Rick Grimes is a former Sheriff’s deputy who has been in a coma for several months after being shot while on duty. When he awakens he discovers that the world has been ravished by a zombie epidemic of apocalyptic proportions, and that he seems to be the only person still alive.
After returning home to discover his wife and son missing, he runs into survivors Morgan and his son; who teach him the ropes of the new world. He then heads for Atlanta to search for his family. Narrowly escaping death at the hands of the zombies on arrival in Atlanta he is aided by another survivor, Glenn, who takes Rick to a camp outside the town.
There Rick finds his wife Lori and his son, Carl, along with his partner/best friend Shane and a small group of survivors who struggle to fend off the zombie hordes; as well as competing with other surviving groups who are prepared to do whatever it takes to survive in this harsh new world.
Season six sees a couple of slower stretches, the first as the season kicks off in an episode that, for a good thirty minutes, is more disorienting than it is engaging, even with the black-and-white flashbacks that help distinguish timelines, but still paint a rather clouded picture.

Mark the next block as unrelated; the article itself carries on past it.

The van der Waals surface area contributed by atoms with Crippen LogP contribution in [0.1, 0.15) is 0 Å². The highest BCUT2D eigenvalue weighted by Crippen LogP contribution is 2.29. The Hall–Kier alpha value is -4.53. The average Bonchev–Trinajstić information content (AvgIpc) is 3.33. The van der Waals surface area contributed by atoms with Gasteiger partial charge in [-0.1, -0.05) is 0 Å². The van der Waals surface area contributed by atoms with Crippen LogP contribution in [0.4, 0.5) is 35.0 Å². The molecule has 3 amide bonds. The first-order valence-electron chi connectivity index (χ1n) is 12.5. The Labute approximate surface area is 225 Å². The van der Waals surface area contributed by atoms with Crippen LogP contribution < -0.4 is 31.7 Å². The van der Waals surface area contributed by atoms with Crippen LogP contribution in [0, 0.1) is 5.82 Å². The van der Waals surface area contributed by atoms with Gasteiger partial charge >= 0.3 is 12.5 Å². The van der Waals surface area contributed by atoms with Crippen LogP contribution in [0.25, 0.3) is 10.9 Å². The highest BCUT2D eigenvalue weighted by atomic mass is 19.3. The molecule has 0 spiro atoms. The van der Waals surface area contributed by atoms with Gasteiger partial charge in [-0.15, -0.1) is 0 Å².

The other comes when the season’s first half story arc settles and the second commences, though the lead-up to the season finale makes for some of the more intense Walking Dead entertainment yet. The “slower” — read: less hacking and slashing and running, more reflection and dramatic construction — stretches are critical to character and universe expansion, and do yield what is quite possibly the finest hour of The Walking Dead in this, or any, season in “Here’s Not Here.”
The episode drives to the heart of what the show is all about: maintaining humanity in the presence of incessant death and darkness, both in the world around and fomenting deep within each survivors’ soul. The episode follows Morgan as he learns Aikido but, more, learns who he is, and who he needs to be, in the new world. The episode paints a very clear, distinct, summarizing picture of everything the show is about.
It’s beautifully acted, touchingly punctuated, and a pleasure in the middle of a rather dark season that, at least for its first half, leans more to being about “man vs. zombie” than “man vs. man,” the latter of which is more central to the sum total of the series experience than the plot-driving and theme-facilitating walkers.